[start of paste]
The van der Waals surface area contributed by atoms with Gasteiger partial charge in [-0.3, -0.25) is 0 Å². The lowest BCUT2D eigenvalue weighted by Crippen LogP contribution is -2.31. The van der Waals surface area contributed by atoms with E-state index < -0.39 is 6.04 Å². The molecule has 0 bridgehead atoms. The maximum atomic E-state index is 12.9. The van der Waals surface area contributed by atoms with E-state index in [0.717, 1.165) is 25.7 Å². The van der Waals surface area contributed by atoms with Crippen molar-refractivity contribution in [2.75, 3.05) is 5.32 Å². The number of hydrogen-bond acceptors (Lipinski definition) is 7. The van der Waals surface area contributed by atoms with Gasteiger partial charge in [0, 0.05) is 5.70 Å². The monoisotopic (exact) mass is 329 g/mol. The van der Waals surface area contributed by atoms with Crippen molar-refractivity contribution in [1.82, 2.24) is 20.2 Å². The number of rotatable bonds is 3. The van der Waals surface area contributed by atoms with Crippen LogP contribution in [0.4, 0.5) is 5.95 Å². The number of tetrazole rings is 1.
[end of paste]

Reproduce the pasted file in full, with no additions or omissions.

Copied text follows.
The van der Waals surface area contributed by atoms with Gasteiger partial charge in [-0.3, -0.25) is 0 Å². The lowest BCUT2D eigenvalue weighted by Crippen LogP contribution is -2.31. The van der Waals surface area contributed by atoms with E-state index < -0.39 is 6.04 Å². The molecule has 0 bridgehead atoms. The maximum atomic E-state index is 12.9. The van der Waals surface area contributed by atoms with E-state index in [0.717, 1.165) is 25.7 Å². The van der Waals surface area contributed by atoms with Crippen molar-refractivity contribution in [2.75, 3.05) is 5.32 Å². The number of hydrogen-bond acceptors (Lipinski definition) is 7. The van der Waals surface area contributed by atoms with Gasteiger partial charge in [0, 0.05) is 5.70 Å². The monoisotopic (exact) mass is 329 g/mol. The van der Waals surface area contributed by atoms with Crippen molar-refractivity contribution in [1.82, 2.24) is 20.2 Å². The number of rotatable bonds is 3. The van der Waals surface area contributed by atoms with Crippen LogP contribution in [0.4, 0.5) is 5.95 Å². The number of tetrazole rings is 1.